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Death of Pope Benedict XVI: The day Cardinal Ratzinger talked drugs, terrorism and morality in Cambridge lecture





The Bishop of East Anglia, the Rt Rev Peter Collins, has paid tribute to Pope Emeritus Benedict XVI following his death on December 31 at the age of 95, and recalled his visit to Cambridge.

Born Joseph Ratzinger, he became a cardinal in 1977 and in January 1988 later delivered the annual Fisher Lecture at the Catholic chaplaincy in Cambridge. The title of speech was ‘Consumer materialism and Christian hope’.

Cardinal Ratzinger’s visit to Cambridge in 1988. Picture: Fisher House
Cardinal Ratzinger’s visit to Cambridge in 1988. Picture: Fisher House

In it, he discussed Chernobyl, AIDS, drug abuse, terrorism and the essence of morality and quoted C S Lewis.

He told the audience: “Drugs are the result of despairing of a world which is experienced as a prison built of facts in which man cannot long endure.”

And he concluded: “Morality is not man’s prison; it is rather the divine in him.”

He was elected as pope in 2005, becoming Pope Benedict XVI, but did not forget his visit to the region.

Cardinal Ratzinger’s visit to Cambridge in 1988. Picture: Philip Miller
Cardinal Ratzinger’s visit to Cambridge in 1988. Picture: Philip Miller

Bishop Peter recalled: “When the chaplaincy was raising funds for a new chapel in 2005, Ratzinger, by then pope, sent a donation of £2,000 from his own pocket.”

He added: “In the midst of our sadness, it is with joy that we recall the papal visit to the United Kingdom undertaken by Pope Benedict XVI in 2010.

Cardinal Ratzinger’s visit to Cambridge in 1988. Picture: Philip Miller
Cardinal Ratzinger’s visit to Cambridge in 1988. Picture: Philip Miller

“I was privileged to be present at Westminster Cathedral when Pope Benedict celebrated Mass.”

He then joined the pope to celebrate Mass in Birmingham.

Benedict XVI's visit to Cambridge in 1988 when he was a cardinal. Picture: Philip Miller. (61643322)
Benedict XVI's visit to Cambridge in 1988 when he was a cardinal. Picture: Philip Miller. (61643322)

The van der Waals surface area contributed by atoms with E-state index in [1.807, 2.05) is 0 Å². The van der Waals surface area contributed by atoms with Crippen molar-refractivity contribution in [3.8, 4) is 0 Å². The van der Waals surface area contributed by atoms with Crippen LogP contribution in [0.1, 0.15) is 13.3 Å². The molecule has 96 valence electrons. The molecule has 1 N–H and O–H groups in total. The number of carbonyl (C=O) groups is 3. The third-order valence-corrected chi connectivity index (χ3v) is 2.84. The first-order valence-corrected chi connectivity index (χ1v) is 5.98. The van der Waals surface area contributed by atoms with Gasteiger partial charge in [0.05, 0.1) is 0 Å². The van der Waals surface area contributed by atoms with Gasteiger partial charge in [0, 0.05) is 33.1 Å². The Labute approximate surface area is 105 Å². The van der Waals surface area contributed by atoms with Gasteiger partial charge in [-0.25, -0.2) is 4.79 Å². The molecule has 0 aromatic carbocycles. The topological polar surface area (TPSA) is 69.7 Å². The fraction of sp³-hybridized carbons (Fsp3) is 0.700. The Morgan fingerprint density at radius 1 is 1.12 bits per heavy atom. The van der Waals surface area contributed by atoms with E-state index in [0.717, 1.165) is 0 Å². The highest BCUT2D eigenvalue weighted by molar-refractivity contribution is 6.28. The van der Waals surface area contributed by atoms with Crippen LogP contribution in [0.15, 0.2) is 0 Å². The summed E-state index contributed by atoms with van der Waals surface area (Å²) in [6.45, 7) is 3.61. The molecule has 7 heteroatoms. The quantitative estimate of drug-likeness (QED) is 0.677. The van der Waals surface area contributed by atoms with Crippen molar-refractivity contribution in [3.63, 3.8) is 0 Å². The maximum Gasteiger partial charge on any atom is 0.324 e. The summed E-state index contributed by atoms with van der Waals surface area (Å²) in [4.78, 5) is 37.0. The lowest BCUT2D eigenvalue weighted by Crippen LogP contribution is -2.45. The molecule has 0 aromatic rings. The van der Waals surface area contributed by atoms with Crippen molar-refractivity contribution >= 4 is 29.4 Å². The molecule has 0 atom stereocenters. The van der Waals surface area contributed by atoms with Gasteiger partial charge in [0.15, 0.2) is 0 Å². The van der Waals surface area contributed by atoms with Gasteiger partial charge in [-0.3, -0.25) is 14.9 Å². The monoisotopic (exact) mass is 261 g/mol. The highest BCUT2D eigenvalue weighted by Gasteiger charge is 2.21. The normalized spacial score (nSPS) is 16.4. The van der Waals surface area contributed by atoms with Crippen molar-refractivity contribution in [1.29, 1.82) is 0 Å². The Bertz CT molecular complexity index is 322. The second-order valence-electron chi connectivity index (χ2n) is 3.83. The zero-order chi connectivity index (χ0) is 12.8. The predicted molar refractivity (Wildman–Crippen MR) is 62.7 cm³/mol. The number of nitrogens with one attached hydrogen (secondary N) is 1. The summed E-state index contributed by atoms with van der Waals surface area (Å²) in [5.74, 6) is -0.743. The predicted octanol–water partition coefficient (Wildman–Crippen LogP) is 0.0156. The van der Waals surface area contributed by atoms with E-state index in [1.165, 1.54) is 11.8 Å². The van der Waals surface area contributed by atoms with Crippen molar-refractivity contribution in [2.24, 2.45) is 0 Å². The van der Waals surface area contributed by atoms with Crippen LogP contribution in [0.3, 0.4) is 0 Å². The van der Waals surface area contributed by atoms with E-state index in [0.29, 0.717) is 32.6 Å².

“Joseph Ratzinger will be remembered and honoured as one of the great theologians of the 20th century,” added Bishop Peter, who was recently ordained.

Benedict served until February 2013 before becoming the first pope in 600 years to resign, citing his old age and declining health.

Pope Benedict XVI waving to the crowd gathered to greet him, as he stands on the steps of Westminster Cathedral, in central London, after celebrating Mass in 2010. Picture: John Stillwell/PA
Pope Benedict XVI waving to the crowd gathered to greet him, as he stands on the steps of Westminster Cathedral, in central London, after celebrating Mass in 2010. Picture: John Stillwell/PA

Dr Ed Kessler, founder director of the Cambridge-based Woolf Institute, which works to encourage tolerance and foster understanding between people of all beliefs, said: “Pope Benedict made a significant contribution to Jewish-Christian relations through his international reflections and theological insight. His predecessor, Pope John Paul II, was a pioneer in dialogue, and his successor is a pastoral visionary.

“For Benedict, however, the dialogue with Jews was primarily theological and educational. When I met him with Lord Jonathan Sacks in 2011, it was a meeting of great minds and profound thinkers. Both leaders were happier as teachers, it seemed to me, than as leaders of their diverse, and sometimes conflicting communities.

Pope Emeritus Benedict XVI. Picture: PA
Pope Emeritus Benedict XVI. Picture: PA

“Benedict did not hesitate to speak out against antisemitism, and to foster dialogue with the Jewish people. He was a friend of Catholic-Jewish dialogue.”

His funeral is taking place today (January 5) in St Peter’s Square, Vatican City, presided over by Francis, who succeeded Benedict as pope in 2013.



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